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Happy Birthday to the Father of (Y)our Country!

 

Inspired by @nandapanjandrum‘s anticipatory Valentine’s Day post, I’d like to wish my favorite dentally-challenged, traitor-to-the-land-that-bred-him, Father of His Country, many happy returns today.

What do you mean, “not so fast?”

I know what day it is. It’s February 11, right? And look, right here in Wikipedia it says, “George Washington was officially born on February 11, 1731.” I read it on the Internet, so it must be true.

Oh.

There is that little phrase, “Old Style,” right next to the date. What’s that all about?

Oh.

So. In 1731, The Empire (you know, The Empire. Need I be more specific? Surely not), was still using the Julian calendar, holding its breath and refusing to go along with the various Most Catholic Majesties of the world who had all adopted the Gregorian Calendar in 1582. This Great Date Shift put most of the world out of step with reality, which, praise be, still pertained in Great Britain and its colonies until 1752, when George II finally cried Uncle (not sure why, his uncles were a pretty undistinguished lot), and switched the dates.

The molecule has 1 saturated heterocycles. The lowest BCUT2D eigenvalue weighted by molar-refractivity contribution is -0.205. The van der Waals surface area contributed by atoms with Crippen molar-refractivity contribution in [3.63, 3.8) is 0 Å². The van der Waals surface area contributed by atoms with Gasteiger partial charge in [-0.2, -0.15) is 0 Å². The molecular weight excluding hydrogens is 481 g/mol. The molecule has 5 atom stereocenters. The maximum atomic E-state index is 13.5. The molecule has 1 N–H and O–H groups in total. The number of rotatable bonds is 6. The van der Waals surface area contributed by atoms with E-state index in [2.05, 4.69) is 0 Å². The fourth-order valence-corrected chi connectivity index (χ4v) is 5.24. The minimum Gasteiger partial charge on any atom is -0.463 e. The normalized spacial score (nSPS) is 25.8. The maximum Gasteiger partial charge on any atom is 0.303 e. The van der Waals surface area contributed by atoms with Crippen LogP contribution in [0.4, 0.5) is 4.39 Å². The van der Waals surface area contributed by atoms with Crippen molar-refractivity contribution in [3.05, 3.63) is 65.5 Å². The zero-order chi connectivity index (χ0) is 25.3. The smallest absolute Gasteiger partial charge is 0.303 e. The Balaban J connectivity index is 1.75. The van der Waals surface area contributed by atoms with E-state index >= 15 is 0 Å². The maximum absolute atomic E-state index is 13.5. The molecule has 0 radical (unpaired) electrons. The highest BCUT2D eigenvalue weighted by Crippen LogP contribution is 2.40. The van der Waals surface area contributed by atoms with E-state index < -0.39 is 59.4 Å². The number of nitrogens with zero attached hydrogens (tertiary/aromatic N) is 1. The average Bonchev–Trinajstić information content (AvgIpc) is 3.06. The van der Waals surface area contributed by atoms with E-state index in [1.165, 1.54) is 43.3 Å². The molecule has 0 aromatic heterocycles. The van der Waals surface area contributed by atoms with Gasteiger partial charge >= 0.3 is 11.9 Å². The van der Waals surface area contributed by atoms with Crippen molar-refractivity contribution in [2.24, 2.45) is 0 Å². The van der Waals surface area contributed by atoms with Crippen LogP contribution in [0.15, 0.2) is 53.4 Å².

This catapulted The Empire forward 11 days, prompting the British Calendar riots of 1752, and the eruption of large crowds of the arithmetically and chronologically-challenged into the streets shouting “Give us back our eleven days!!!”

(I’d like to think that mankind [pace Justin Trudeau] has progressed in not only intellect and sophistication but also computational skills since those days, but I’m disabused of that quaint notion whenever I look at Twitter, and especially when I see that “nasty woman” Ashley Judd ranting at, and with, her pink pussy-hatted sisteren in the streets of America’s major cities [speaking of quaint notions]).

But, I digress. Imagine my surprise.

Back to the point. Most of you have already figured out that February 11, plus 11 days because of the calendar switch, equates to February 22, and you can clearly see why we end up where we do, vis-a-vis Washington’s putative birthday.